ARMIS: Old Rules in a New Economy

Last year, AT&T submitted to the FCC a petition for forbearance from some old reporting requirements that were designed back in the days of Ma Bell and monopoly telephone service. CEI is currently preparing comments on the petition, which we believe should be approved.

Ryan Radia had an excellent post on the issue back in April. Radia points out that the reporting requirements, known as ARMIS, only apply to big telcos. But competition is increasing among phone companies and alternatives to landline phone service like wireless, VOIP, and cable telephony. The market conditions under which ARMIS was formed just do not exist any more.

The regulations cost a lot – $11 million annually to AT&T alone – and that makes phone service more expensive, distorting market prices. Moreover, the requirements are useless. The ARMIS data are used by competitors to push for further regulation of incumbent telcos. They are not used by customers. Rather, customers turn toward private, much more readable and useful, sources like J.D. Power and the University of Michigan’s American Consumer Satisfaction Index for information about telephone service quality.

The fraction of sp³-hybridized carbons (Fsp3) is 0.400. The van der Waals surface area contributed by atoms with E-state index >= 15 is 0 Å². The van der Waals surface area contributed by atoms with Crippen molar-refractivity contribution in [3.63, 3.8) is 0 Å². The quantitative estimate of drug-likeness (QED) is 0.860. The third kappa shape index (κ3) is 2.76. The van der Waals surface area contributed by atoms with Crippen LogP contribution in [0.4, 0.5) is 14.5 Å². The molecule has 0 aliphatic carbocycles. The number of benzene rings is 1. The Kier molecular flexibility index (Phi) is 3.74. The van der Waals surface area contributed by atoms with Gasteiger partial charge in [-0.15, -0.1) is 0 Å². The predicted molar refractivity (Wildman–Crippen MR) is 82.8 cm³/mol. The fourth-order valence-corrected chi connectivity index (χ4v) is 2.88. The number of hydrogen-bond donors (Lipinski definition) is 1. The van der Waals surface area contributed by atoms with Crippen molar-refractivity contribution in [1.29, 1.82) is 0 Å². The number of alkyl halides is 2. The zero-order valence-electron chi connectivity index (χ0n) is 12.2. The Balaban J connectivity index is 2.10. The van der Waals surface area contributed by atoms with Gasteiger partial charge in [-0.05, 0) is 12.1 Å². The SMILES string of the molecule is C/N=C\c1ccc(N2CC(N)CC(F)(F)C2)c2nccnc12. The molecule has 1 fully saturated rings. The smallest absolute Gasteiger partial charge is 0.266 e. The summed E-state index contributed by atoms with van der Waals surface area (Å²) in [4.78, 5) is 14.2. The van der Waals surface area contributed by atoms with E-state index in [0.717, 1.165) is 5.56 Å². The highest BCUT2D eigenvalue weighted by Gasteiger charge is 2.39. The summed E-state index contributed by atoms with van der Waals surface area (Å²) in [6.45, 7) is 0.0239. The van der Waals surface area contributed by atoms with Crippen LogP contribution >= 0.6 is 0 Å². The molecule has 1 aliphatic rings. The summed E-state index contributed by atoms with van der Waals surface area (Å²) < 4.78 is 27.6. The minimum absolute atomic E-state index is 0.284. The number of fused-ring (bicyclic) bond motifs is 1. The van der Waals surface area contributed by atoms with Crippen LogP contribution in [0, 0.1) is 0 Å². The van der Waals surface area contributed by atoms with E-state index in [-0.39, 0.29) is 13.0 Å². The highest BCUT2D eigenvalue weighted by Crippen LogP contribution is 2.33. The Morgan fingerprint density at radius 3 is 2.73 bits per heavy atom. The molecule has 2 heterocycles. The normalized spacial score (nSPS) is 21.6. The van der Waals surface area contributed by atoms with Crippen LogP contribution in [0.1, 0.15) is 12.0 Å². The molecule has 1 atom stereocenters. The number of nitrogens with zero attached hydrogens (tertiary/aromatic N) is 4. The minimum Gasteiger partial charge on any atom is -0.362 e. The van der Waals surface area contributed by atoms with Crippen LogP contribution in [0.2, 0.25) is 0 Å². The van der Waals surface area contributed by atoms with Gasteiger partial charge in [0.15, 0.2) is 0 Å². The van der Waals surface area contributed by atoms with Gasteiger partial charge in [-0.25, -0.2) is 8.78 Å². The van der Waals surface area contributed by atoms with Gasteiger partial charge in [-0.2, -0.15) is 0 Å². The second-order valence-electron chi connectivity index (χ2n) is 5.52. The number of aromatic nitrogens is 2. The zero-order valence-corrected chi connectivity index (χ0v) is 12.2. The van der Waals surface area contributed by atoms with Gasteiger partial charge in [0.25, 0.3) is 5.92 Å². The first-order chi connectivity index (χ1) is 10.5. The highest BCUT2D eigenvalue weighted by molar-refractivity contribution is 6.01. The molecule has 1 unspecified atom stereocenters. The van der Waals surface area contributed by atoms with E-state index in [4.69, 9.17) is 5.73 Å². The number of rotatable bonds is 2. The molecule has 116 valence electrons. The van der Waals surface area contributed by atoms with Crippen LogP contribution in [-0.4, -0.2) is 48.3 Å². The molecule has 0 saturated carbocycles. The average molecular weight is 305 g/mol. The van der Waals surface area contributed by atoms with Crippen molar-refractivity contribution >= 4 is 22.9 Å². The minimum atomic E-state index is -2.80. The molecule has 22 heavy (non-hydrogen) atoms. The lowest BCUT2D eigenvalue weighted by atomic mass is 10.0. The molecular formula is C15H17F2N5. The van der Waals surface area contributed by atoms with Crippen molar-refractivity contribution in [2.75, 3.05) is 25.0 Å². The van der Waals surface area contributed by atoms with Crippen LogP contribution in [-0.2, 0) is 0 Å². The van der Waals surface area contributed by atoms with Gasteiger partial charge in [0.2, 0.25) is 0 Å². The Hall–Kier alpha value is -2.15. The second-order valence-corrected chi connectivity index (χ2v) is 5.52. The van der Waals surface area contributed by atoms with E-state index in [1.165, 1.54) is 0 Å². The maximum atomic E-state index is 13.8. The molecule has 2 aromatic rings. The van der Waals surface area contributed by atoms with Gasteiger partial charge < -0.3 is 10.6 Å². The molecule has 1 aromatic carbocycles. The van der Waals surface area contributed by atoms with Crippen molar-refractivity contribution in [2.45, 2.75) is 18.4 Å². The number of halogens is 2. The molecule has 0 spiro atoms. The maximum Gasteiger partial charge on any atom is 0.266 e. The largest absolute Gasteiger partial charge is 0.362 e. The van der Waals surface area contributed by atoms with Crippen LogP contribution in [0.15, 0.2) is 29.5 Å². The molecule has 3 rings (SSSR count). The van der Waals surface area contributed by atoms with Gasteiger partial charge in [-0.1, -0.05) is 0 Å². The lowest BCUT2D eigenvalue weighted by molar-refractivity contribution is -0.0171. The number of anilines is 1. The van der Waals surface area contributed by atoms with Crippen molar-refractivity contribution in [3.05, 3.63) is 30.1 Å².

Let’s hope that the FCC takes CEI’s comments seriously and that AT&T’s petition for forbearance does not receive the same treatment as Qwest’s did today.